821_aceptado_st_Online_CS

THERYA, 2020, Vol. 11(1): 33-40 DOI: 10.12933/therya-20-821 ISSN 2007-3364

The large jaguar that lived in the past of México: a forgotten fossil

Damián Ruiz-Ramoni1,2*, Marisol Montellano-Ballesteros2, Joaquín Arroyo-Cabrales3, Arturo Caso4 and Sasha Carvajal-Villarreal5

1 Centro Regional de Investigaciones Científicas y Transferencia Tecnológica de La Rioja, (CRILAR), S/N, F5301, Provincia de La Rioja, CONICET, Anillaco, La Rioja, Argentina. Email: drramoni@gmail.com (DR-R).

2 Departamento de Paleontología, Instituto de Geología, Universidad Nacional Autónoma de México, Ciudad Universitaria, 04510, Ciudad de México , México. Email: marmont@unam.mx (MM-B).

3 Laboratorio de Arqueozoología, Subdirección de Laboratorios y Apoyo Académico, Instituto Nacional de Antropología e Historia, Moneda 16, Colonia Centro Histórico, Del. Cuauhtémoc, 06010, Ciudad de México, México. Email: arromatu@hotmail.com (JA-C).

4 Subsecretaría de Planeación y Política Ambiental, Secretaría de Medio Ambiente y Recursos Naturales, Ejército Nacional 223, Colonia Anáhuac, Delegación Miguel Hidalgo, 11320, Ciudad de México, México. Email: leopardproj@hotmail.com AC).

5 Predator Conservation A. C. Calzada al Desierto de Los Leones 4448, Ciudad de México, México 01700. Email: zyanya4@hotmail.com (SC-V).

٭Corresponding author

In the 1970’s, Oswald Mooser delivered to the Instituto de Geología, Universidad Nacional Autónoma de México, a fossil jaw recovered from the Chapala region, Jalisco, that he identified as Panthera onca. The collection label indicates doubts about this taxonomic assignment; an issue that remains unsolved. The aim of this work is to study the taxonomy and biogeographic implications of this material. With this aim, morphological and morphometric comparisons were made using fossil and current feline specimens. Additionally, a review of the fossil record of P. onca in Mexico was carried out using the material deposited in collections and reported in the literature. Our results indicate that the jaw from Jalisco belongs to a large Pleistocene form of jaguar historically called P. onca augusta. With the present record, there is a total of 10 paleontological localities in México where fossil jaguar records have been reported. Curiously, only one of these locations matches with the current distribution of this feline in North America, the San Josecito Cave in Nuevo León. With this information, there is evidence to confirm that the range distribution of the jaguar has been reduced significantly since the Pleistocene to the present.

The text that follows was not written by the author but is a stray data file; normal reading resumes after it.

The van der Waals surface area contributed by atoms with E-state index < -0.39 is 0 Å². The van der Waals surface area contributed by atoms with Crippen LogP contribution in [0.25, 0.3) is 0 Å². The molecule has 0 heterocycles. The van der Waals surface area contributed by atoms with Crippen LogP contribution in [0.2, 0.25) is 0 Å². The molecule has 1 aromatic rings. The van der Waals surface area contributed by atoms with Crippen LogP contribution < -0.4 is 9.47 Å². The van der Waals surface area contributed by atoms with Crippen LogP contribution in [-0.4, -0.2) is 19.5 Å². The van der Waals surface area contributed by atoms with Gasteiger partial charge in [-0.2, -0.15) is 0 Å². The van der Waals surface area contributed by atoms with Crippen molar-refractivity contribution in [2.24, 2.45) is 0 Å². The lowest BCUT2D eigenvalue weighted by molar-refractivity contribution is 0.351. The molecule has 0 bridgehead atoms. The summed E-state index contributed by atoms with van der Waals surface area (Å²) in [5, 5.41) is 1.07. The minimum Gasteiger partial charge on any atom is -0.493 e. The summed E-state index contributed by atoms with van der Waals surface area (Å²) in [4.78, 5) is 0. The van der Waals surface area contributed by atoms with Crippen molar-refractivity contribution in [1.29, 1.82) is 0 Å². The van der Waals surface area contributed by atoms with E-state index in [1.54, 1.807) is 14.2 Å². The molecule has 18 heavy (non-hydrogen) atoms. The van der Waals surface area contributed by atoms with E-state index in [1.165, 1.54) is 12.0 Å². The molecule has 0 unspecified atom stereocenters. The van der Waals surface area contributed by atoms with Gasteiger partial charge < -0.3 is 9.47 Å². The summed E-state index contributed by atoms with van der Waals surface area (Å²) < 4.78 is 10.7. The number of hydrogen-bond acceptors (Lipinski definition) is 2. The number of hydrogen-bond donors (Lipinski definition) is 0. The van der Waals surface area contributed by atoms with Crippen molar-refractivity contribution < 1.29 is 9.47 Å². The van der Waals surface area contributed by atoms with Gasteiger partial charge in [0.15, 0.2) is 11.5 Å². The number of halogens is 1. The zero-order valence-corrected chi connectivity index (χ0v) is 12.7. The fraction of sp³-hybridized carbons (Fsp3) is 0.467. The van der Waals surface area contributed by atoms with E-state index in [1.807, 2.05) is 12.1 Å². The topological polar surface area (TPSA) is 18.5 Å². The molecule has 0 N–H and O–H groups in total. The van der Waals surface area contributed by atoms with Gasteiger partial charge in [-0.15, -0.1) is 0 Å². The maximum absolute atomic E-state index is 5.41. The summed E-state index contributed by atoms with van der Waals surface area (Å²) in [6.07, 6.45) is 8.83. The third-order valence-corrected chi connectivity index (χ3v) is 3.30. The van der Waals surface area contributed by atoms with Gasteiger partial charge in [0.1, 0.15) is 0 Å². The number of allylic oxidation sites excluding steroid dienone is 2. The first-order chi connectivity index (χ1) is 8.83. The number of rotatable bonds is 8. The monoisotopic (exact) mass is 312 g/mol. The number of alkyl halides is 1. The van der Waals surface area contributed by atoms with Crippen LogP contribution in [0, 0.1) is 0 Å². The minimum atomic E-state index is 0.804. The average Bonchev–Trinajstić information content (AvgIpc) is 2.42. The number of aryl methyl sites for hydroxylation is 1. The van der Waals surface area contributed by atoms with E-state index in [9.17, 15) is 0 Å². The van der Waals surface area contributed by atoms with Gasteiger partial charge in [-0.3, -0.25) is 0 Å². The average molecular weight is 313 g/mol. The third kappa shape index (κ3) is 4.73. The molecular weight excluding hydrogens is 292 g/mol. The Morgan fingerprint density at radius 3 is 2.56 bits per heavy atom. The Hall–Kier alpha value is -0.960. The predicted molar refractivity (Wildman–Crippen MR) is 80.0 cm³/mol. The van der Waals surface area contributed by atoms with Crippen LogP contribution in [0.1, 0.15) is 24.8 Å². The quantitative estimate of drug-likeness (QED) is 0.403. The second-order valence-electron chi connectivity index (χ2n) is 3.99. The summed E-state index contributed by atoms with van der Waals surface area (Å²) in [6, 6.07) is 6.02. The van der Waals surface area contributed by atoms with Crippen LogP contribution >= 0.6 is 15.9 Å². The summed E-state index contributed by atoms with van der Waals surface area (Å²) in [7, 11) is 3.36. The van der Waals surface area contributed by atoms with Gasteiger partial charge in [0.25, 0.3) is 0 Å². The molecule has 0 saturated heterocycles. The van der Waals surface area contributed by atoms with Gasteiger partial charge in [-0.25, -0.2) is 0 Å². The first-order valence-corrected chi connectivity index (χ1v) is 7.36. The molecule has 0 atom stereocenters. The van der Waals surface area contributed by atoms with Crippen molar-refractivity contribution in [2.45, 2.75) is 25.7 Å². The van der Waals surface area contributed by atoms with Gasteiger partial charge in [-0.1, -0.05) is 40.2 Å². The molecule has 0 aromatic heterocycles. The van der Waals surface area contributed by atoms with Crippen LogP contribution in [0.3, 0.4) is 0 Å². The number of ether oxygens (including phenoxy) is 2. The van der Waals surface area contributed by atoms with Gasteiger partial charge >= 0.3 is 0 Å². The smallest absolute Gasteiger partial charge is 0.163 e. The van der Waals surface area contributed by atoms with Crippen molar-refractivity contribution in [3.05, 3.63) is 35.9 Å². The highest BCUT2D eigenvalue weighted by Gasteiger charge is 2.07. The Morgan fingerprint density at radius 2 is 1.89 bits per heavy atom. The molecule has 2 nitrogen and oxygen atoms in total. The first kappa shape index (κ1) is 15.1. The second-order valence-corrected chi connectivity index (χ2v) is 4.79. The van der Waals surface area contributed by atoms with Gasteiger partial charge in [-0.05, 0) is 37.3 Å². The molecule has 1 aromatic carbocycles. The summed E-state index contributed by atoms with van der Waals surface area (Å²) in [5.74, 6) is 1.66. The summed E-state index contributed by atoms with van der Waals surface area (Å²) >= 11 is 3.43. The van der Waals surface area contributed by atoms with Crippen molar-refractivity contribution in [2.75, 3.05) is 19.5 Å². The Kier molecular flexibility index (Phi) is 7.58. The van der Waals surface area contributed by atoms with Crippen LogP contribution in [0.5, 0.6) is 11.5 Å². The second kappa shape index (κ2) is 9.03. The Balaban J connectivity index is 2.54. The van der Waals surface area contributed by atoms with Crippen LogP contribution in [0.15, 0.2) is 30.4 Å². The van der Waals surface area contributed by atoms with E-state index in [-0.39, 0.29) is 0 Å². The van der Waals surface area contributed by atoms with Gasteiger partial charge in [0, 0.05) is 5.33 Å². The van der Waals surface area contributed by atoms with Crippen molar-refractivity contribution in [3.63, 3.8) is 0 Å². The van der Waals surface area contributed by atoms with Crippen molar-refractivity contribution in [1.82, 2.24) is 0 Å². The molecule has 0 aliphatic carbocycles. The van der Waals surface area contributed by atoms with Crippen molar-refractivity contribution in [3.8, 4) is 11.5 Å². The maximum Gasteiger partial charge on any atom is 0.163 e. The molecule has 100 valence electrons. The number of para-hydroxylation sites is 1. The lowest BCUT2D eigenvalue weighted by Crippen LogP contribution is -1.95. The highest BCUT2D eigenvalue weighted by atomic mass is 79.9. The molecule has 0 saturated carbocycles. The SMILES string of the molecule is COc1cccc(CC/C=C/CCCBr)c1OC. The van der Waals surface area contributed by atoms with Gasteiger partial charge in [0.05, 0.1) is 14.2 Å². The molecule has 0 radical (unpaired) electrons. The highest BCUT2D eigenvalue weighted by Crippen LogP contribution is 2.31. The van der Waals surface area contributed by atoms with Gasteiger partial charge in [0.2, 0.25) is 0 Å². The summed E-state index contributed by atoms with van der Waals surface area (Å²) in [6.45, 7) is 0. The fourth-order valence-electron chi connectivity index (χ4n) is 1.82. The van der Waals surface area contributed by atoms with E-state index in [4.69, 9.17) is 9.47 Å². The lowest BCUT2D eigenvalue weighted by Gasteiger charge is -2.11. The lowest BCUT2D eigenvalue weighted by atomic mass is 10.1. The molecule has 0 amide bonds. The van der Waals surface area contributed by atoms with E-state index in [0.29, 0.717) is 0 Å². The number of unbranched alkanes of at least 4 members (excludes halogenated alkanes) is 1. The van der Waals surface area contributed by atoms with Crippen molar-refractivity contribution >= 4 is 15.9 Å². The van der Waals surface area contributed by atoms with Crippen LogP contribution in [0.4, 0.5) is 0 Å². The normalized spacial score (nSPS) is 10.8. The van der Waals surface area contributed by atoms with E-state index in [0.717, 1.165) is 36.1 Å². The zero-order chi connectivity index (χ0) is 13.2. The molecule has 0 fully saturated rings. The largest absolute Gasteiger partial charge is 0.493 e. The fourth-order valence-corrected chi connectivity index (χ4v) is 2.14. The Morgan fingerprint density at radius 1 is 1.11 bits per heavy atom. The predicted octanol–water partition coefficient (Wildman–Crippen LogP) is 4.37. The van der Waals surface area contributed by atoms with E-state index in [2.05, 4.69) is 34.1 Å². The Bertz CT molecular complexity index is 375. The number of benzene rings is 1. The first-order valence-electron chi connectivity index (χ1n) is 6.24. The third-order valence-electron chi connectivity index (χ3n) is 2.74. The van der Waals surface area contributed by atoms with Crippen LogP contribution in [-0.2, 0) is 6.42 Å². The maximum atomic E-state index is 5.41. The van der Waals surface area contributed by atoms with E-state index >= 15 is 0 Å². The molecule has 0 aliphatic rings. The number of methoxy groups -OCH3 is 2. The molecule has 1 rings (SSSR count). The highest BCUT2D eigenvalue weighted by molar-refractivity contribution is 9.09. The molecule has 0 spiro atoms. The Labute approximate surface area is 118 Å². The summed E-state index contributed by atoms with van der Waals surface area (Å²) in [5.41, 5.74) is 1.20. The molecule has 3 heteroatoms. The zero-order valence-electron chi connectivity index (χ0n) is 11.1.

En los 70, Oswald Mooser entregó al Instituto de Geología, Universidad Nacional Autónoma de México, una mandíbula fósil recuperada de la región de Chapala, Jalisco, que identificó como Panthera onca. La ficha de colección señala dudas sobre esta asignación taxonómica, un tema que no se ha resuelto. El objetivo de este trabajo fue estudiar la taxonomía y las implicaciones biogeográficas de este material. Para esto, se realizaron comparaciones morfológicas y morfométricas utilizando especímenes de felinos fósiles y actuales. Adicionalmente, se realizó una revisión del registro fósil de P. onca en México utilizando el material depositado en colecciones y reportado en la literatura. Nuestros resultados indican que la mandíbula de Jalisco pertenece a una forma grande de jaguar del Pleistoceno que históricamente ha sido llamado P. onca augusta. Con este registro, hay un total de 10 localidades paleontológicas en México donde se han reportado jaguares fósiles. Curiosamente, solo uno de estos lugares coincide con la distribución actual de este felino en América del Norte, la Cueva de San Josecito en Nuevo León. Con esta información, hay evidencia para confirmar que el rango de distribución del jaguar se ha reducido significativamente desde el Pleistoceno hasta el presente.